Often times in this column, I've looked back at a number of things like television, music, school days, our favorite childhood candies, things we did as kids, etc., but some of my favorite columns penned had to be those that looked at the city of Jamestown and what it was like while I was growing up here.
As was written in those pieces, I mentioned various businesses, parks and playgrounds, and things to do as kids growing up in Jamestown, and as I look back again, it occurs to me that there were a number of very important people (some obvious, some not), celebrities if you will, who sometime in history, have had connections to Chautauqua, and Cattaraugus, counties. These are some of those people:
Robert H. Jackson, Lucille Ball, Charles Goodell (former U.S. Congressman) and his son, Roger Goodell (current NFL commissioner), New York State Governor Reuben Fenton, Stanley Lundine (former U.S. Congressman and former New York State Lt. Gov.), Roger Tory Peterson, Hall of Fame baseball player Nellie Fox, Hall of Fame Baseball manager John McGraw (Olean), Jamestown's Jim McCusker (NFL) and Falconer's Hugh Bedient (MLB) - the only two players in Chautauqua County to ever have been members of a major sport World Championship team.
J. Paul Lombardo
Brocton's Don Reinhoudt (winner of the World's Strongest Man competition multiple times), actor Jeff Fahey (born in Olean), Steve Gustafson, Dennis Drew, John Lombardo, Jerome Augustyniak, Rob Buck, and Natalie Merchant (original members of 10,000 Maniacs).
Laura Kightlinger (actress), former NFL players Shane Conlan, Bill Bergey, Marv Hubbard, Chuck Crist, Dave Graf, Josh Roth, Jehuu Caulcrick; current National Football League scout David Hinson (Cleveland Browns), current NFL assistant coach Nick Sirianni (KC Chiefs), former NBA coach Eddie Donavan (coached at St. Bonaventure), former NBA Hall of Famer Bob Lanier (played at St. Bonaventure), former ABA and NBA player George Carter (played with Dr. J), former Major League Baseball player Dave Criscione.
George Pullman (inventor of the Pullman Sleeping Car, born in Brocton), game-show host Peter Tomarken from Olean, former Phillies GM Paul Owens from Salamanca, Grace Biddell (the little girl from Westfield who suggested to Abraham Lincoln, in a letter, that he grow a beard), song writer Ray Evans (Silver Bells) from Salamanca, Albion Tourgee (litigator for Homer Plessy in the landmark historical case Plessy vs. Ferguson of 1896.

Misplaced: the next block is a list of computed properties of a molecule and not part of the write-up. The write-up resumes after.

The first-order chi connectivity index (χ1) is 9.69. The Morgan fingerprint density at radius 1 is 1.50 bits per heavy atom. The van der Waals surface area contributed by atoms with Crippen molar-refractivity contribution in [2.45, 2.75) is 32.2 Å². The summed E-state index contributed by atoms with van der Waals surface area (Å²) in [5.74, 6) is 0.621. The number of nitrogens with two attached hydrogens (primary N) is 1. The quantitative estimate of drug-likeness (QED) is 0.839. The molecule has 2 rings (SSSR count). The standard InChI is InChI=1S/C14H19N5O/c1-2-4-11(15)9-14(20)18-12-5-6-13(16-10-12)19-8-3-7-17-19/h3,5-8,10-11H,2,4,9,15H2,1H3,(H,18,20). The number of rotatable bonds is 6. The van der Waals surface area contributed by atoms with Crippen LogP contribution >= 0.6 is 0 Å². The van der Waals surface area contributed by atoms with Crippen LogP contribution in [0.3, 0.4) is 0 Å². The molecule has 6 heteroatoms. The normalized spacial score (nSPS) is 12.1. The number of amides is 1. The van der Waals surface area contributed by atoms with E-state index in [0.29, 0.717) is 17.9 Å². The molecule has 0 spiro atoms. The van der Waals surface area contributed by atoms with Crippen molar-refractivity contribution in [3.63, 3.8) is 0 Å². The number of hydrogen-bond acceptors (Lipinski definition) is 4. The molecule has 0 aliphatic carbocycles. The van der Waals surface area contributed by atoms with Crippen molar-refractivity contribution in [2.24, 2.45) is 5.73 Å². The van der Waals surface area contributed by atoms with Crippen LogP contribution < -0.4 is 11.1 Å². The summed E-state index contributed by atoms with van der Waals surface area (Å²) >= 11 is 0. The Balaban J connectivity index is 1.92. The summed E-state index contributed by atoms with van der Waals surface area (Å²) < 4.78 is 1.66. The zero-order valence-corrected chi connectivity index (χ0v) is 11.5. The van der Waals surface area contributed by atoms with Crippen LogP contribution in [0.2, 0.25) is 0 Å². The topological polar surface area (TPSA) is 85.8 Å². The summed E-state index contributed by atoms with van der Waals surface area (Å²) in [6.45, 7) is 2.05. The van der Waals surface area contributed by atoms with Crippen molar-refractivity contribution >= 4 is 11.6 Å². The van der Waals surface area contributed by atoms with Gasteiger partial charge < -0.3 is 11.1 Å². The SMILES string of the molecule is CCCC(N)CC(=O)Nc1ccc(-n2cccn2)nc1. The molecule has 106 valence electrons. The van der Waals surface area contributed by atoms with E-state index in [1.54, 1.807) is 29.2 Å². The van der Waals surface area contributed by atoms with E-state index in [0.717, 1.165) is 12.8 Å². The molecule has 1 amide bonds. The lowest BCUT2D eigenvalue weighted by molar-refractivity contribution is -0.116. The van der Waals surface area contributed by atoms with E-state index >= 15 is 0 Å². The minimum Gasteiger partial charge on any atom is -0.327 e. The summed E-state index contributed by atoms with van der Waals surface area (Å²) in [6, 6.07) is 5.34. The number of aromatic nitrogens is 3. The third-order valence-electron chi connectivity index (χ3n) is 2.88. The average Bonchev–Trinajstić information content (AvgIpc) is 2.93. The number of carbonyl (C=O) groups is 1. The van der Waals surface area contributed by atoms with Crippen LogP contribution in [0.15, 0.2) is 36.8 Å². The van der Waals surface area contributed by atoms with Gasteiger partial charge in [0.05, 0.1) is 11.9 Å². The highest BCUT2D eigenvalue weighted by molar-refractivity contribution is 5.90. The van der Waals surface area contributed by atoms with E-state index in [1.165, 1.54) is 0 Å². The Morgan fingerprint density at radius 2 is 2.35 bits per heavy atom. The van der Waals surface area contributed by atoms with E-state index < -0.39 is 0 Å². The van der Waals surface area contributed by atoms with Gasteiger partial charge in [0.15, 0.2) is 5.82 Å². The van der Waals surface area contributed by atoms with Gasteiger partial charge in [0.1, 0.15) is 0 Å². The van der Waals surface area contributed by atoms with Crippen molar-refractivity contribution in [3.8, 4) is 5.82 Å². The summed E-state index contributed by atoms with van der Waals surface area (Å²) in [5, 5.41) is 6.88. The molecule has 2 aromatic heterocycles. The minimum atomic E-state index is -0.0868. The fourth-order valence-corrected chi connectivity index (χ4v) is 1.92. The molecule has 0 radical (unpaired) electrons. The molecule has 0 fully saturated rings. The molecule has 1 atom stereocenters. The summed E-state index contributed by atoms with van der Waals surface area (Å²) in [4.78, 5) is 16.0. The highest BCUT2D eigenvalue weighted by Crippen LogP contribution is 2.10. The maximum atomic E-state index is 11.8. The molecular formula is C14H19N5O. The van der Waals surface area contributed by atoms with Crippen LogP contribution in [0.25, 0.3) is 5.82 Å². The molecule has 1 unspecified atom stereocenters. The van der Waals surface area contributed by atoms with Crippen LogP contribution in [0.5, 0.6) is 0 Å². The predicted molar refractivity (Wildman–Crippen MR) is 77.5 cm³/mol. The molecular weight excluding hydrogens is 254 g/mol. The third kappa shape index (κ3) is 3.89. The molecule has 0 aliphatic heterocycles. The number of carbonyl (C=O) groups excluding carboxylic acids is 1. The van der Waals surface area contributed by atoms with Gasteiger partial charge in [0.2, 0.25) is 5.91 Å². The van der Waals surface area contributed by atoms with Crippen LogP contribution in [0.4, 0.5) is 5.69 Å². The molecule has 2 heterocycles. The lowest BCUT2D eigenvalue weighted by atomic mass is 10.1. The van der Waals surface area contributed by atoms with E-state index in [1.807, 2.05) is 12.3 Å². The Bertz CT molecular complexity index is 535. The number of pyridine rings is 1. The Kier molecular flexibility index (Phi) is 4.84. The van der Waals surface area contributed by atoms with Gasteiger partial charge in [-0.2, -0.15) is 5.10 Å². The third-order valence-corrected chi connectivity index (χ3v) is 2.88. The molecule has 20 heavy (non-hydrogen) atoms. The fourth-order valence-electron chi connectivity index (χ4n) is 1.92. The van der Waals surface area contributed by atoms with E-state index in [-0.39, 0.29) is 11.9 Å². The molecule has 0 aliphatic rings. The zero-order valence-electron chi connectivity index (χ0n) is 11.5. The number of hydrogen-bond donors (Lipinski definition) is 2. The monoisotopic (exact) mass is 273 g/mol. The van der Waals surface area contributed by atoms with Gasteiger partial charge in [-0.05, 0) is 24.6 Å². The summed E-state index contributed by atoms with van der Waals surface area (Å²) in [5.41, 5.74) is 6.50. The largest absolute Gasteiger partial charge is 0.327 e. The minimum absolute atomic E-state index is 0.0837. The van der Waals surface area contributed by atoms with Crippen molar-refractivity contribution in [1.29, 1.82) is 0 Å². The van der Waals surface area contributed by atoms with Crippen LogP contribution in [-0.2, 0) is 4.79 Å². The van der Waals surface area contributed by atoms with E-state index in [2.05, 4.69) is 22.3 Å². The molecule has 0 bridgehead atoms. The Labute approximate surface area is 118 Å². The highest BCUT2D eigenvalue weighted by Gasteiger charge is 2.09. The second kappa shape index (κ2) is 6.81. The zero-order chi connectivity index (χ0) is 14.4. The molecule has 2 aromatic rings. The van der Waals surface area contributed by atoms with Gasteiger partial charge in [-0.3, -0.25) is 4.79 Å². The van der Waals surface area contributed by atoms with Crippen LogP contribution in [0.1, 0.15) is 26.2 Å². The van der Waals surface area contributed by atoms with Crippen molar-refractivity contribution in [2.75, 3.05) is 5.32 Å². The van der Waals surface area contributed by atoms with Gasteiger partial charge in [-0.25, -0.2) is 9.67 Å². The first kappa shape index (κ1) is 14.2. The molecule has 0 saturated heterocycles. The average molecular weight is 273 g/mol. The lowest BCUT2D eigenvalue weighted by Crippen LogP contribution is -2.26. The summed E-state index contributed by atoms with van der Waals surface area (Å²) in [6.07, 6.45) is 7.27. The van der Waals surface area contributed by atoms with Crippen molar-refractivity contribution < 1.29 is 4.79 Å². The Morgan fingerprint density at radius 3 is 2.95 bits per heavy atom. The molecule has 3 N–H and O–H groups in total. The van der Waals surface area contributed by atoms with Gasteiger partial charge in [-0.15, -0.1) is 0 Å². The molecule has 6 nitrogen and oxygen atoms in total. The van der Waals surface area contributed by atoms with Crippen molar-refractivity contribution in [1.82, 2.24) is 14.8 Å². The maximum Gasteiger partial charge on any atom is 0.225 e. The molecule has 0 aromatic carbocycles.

Mitchell Anderson (actor, played a role in the television series "Doogie Houser, M.D."), Brad Anderson (creator of the comic strip, Marmaduke), Jenn Stuczynski (Olympic pole vault silver medalist), Irving Noren (former baseball player, also had a role in the film, "The Winning Team," story of Major League Pitcher Grover Cleveland Alexander, portrayed in the movie by former President Ronald Reagan), Charles Rydell (actor, director, producer, writer, editor), Nick Carter (one of the Backstreet Boys, born in Jamestown on Jan.. 28, 1980), recording artist Jackson Rohm, Dan Lunetta (Director of Minor League Operations for the Detroit Tigers), Chad Chiffin (clubbie for the Arizona Diamondbacks), Ben Lindquist (former professional baseball umpire), J.J. Bilinski (current professional baseball umpire), Frank Wren (current GM of the Atlanta Braves).
All the past Jamestown Falcons/Braves/Tigers/Dodgers/Expos/Jammers players and/or managers (most notably: Nellie Fox, who was mentioned earlier because he deserved a place by himself, and Jim Rooker, Pat Dobson, Julian Javier, Marquis Grissom, Randy Johnson, Andres Gallaraga, Donn Clendenon, Dave Anderson, Bruce Fields, Gene Glynn, Pat Jarvis, Mark Grudzielanek, Jim Leyland, Will Cordero, Gabe Kapler, Wilson Betemit, Fransisco Cordero, Brandon Inge, Jeremy Heredia, Dave Roberts, and current members of the Miami Marlins who started their careers here in Jamestown).
These are only some of the people who have earned celebrity status after being a part of the history of Chautauqua and Cattaraugus counties. Where we live is also notable in itself. This area is hugely recognized for the many tourism opportunities it offers.
We can still boast of the notoriety of Chautauqua Institution (and the celebrities who have visited there) and Chautauqua Lake, of the connection with Lake Erie, of beautiful Findley Lake, of the longest consecutive running rodeo in the country, of a city which has earned Tree City U.S.A honors, of a county which calls home to Olympic athletes, and professional athletes, to cemeteries marking the resting places of some of the people listed in this piece, and the home of beautiful state parks, one of those an amusement park established in 1898.
We can drive through the countryside in the summertime and see acres and acres of vineyards, which represent the tremendous history of the grape industry (Welch's Foods) which were a part of our area, and they also represent the several wonderful wineries that stretch across our area.
We can drive down country roads in the autumn as we seek the beautiful foliage of the many trees in Chautauqua and Cattaraugus counties which paint landscapes with brilliant, beautiful colors an artist couldn't duplicate, and as we drive those roads, we pass the busloads of people traveling in from so many urban areas just to see those same colors canvassed across the panoramic view which faces us.
The area is not the same as it was. The area has lost industry, the area has lost population, the area has lost jobs, but the area has not lost its history, nor its beauty, and it can never lose its pride for all those who have made their mark on so many areas of politics, sports, entertainment, agriculture and the quality of life in the place we call home.